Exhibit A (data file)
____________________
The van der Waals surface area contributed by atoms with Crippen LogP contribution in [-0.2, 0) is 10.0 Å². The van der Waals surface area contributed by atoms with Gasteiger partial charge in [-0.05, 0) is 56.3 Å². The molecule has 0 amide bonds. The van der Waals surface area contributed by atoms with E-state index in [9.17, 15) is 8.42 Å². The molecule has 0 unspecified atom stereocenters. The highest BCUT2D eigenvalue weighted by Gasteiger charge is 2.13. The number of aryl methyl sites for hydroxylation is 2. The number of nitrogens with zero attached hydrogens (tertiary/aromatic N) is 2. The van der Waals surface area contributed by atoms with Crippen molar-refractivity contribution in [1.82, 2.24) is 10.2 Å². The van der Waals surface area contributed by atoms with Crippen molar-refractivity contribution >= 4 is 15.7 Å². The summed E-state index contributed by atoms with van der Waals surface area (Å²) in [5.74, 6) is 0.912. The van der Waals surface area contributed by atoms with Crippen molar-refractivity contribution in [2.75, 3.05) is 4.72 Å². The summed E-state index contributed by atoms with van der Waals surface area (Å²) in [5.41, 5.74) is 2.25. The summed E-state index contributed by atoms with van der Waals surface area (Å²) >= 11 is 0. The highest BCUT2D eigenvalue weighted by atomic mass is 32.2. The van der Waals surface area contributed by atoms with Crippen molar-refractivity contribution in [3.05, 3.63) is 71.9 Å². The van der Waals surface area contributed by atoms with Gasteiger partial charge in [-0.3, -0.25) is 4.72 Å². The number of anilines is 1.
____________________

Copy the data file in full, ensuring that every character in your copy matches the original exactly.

The van der Waals surface area contributed by atoms with Crippen LogP contribution in [-0.2, 0) is 10.0 Å². The van der Waals surface area contributed by atoms with Gasteiger partial charge in [-0.05, 0) is 56.3 Å². The molecule has 0 amide bonds. The van der Waals surface area contributed by atoms with E-state index in [9.17, 15) is 8.42 Å². The molecule has 0 unspecified atom stereocenters. The highest BCUT2D eigenvalue weighted by Gasteiger charge is 2.13. The number of aryl methyl sites for hydroxylation is 2. The number of nitrogens with zero attached hydrogens (tertiary/aromatic N) is 2. The van der Waals surface area contributed by atoms with Crippen molar-refractivity contribution in [1.82, 2.24) is 10.2 Å². The van der Waals surface area contributed by atoms with Crippen molar-refractivity contribution >= 4 is 15.7 Å². The summed E-state index contributed by atoms with van der Waals surface area (Å²) in [5.74, 6) is 0.912. The van der Waals surface area contributed by atoms with Crippen molar-refractivity contribution in [2.75, 3.05) is 4.72 Å². The summed E-state index contributed by atoms with van der Waals surface area (Å²) in [5.41, 5.74) is 2.25. The summed E-state index contributed by atoms with van der Waals surface area (Å²) >= 11 is 0. The highest BCUT2D eigenvalue weighted by atomic mass is 32.2. The van der Waals surface area contributed by atoms with Crippen molar-refractivity contribution in [3.05, 3.63) is 71.9 Å². The van der Waals surface area contributed by atoms with Gasteiger partial charge in [-0.3, -0.25) is 4.72 Å². The number of anilines is 1.